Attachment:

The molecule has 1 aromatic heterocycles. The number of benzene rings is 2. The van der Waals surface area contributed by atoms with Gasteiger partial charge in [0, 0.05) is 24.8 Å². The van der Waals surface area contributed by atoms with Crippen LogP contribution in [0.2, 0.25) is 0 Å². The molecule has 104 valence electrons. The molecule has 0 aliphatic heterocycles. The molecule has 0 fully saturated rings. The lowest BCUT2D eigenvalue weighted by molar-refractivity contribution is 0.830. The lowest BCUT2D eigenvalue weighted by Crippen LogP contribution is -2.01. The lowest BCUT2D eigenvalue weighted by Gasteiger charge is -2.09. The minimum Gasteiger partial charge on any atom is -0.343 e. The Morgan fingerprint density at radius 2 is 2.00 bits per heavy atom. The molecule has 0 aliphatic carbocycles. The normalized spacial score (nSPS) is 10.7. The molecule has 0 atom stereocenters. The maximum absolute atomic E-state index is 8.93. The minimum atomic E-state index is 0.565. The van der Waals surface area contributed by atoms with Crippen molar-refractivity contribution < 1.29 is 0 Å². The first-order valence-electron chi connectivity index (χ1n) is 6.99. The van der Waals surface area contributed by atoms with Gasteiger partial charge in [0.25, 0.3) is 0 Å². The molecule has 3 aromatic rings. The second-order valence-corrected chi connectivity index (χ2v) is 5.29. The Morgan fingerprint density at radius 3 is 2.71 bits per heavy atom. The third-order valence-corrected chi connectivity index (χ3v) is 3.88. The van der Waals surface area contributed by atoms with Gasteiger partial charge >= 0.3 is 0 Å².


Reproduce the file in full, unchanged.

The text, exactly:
The molecule has 1 aromatic heterocycles. The number of benzene rings is 2. The van der Waals surface area contributed by atoms with Gasteiger partial charge in [0, 0.05) is 24.8 Å². The van der Waals surface area contributed by atoms with Crippen LogP contribution in [0.2, 0.25) is 0 Å². The molecule has 104 valence electrons. The molecule has 0 aliphatic heterocycles. The molecule has 0 fully saturated rings. The lowest BCUT2D eigenvalue weighted by molar-refractivity contribution is 0.830. The lowest BCUT2D eigenvalue weighted by Crippen LogP contribution is -2.01. The lowest BCUT2D eigenvalue weighted by Gasteiger charge is -2.09. The minimum Gasteiger partial charge on any atom is -0.343 e. The Morgan fingerprint density at radius 2 is 2.00 bits per heavy atom. The molecule has 0 aliphatic carbocycles. The normalized spacial score (nSPS) is 10.7. The molecule has 0 atom stereocenters. The maximum absolute atomic E-state index is 8.93. The minimum atomic E-state index is 0.565. The van der Waals surface area contributed by atoms with Crippen molar-refractivity contribution < 1.29 is 0 Å². The first-order valence-electron chi connectivity index (χ1n) is 6.99. The van der Waals surface area contributed by atoms with Gasteiger partial charge in [0.25, 0.3) is 0 Å². The molecule has 3 aromatic rings. The second-order valence-corrected chi connectivity index (χ2v) is 5.29. The Morgan fingerprint density at radius 3 is 2.71 bits per heavy atom. The third-order valence-corrected chi connectivity index (χ3v) is 3.88. The van der Waals surface area contributed by atoms with Gasteiger partial charge >= 0.3 is 0 Å².